Having always been fat, it’s a daily battle to avoid obsession with weight and size when my shape has changed so much. I’m trying to re-frame it for myself and focus on the empowerment that comes with physical strength and endurance. Often I think about when I started exercising and had to run in 2 minute intervals – now I can run for 30 minutes straight (I don’t like to, but I can). Sure, it’s no marathon but I’m a much stronger woman than I was a year ago. I run for those 30 minutes, step off the treadmill and head straight for the rowing machine, and then after that I’ll go and grab some weights. I put my body through the hard workout for which it is equipped, and when I’m in the zone I’m a (glistening, red-cheeked) force to be reckoned with. For me, fitness is strength and triumph over the lethargy that takes hold of me when I’m stationary for too long.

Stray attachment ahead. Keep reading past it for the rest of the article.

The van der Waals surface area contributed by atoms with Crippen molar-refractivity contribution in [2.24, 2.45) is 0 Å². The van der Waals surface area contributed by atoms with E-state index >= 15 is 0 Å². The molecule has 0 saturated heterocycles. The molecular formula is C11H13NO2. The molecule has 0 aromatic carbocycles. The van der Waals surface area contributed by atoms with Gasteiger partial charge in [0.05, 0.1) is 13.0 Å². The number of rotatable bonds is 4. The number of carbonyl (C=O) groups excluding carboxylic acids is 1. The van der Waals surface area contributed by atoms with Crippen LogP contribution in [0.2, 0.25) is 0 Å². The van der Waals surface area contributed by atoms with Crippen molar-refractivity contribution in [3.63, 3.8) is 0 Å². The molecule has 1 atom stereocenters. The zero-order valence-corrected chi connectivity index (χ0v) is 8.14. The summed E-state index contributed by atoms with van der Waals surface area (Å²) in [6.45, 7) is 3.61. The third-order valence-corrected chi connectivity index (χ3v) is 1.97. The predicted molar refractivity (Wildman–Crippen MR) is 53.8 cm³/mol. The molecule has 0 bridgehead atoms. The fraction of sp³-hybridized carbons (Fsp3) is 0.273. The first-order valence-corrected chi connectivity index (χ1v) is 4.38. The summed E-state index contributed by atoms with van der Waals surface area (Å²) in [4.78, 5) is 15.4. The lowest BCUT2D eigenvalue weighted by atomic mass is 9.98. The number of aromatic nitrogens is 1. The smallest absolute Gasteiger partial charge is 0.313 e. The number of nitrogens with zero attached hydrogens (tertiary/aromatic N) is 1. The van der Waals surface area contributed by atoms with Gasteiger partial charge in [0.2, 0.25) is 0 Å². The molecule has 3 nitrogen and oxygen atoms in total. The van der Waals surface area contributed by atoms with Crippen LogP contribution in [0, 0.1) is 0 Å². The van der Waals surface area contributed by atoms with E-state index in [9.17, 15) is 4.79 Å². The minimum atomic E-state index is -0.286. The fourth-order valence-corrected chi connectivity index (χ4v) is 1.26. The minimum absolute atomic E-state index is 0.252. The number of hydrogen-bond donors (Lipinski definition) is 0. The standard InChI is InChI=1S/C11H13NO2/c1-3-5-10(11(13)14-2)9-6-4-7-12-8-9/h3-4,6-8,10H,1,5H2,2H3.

It’s hard not to feel like a hypocrite as someone who has lost a lot of weight. I’m a whole-hearted advocate for body positivity and sometimes it’s difficult to reconcile with myself how I can encourage all women to be content with who they are when I’ve lost over 60 lbs in the past couple of years. Why can I only begin to find that contentment for myself now that I’m thinner? Because being thinner has not changed my self-image at all. I pick up clothes that are too big and take them to the fitting room because my brain just won’t accept that the size 12s will fit. I assume that people still look at me and categorise me as fat and automatically unattractive, even though they may not. Thin-ness does not automatically bring confidence, and nor should it. At my core, I’m still a fat girl and I hope I always will be, in the sense that I hope I never forget what it’s like to live on the aesthetic fringes.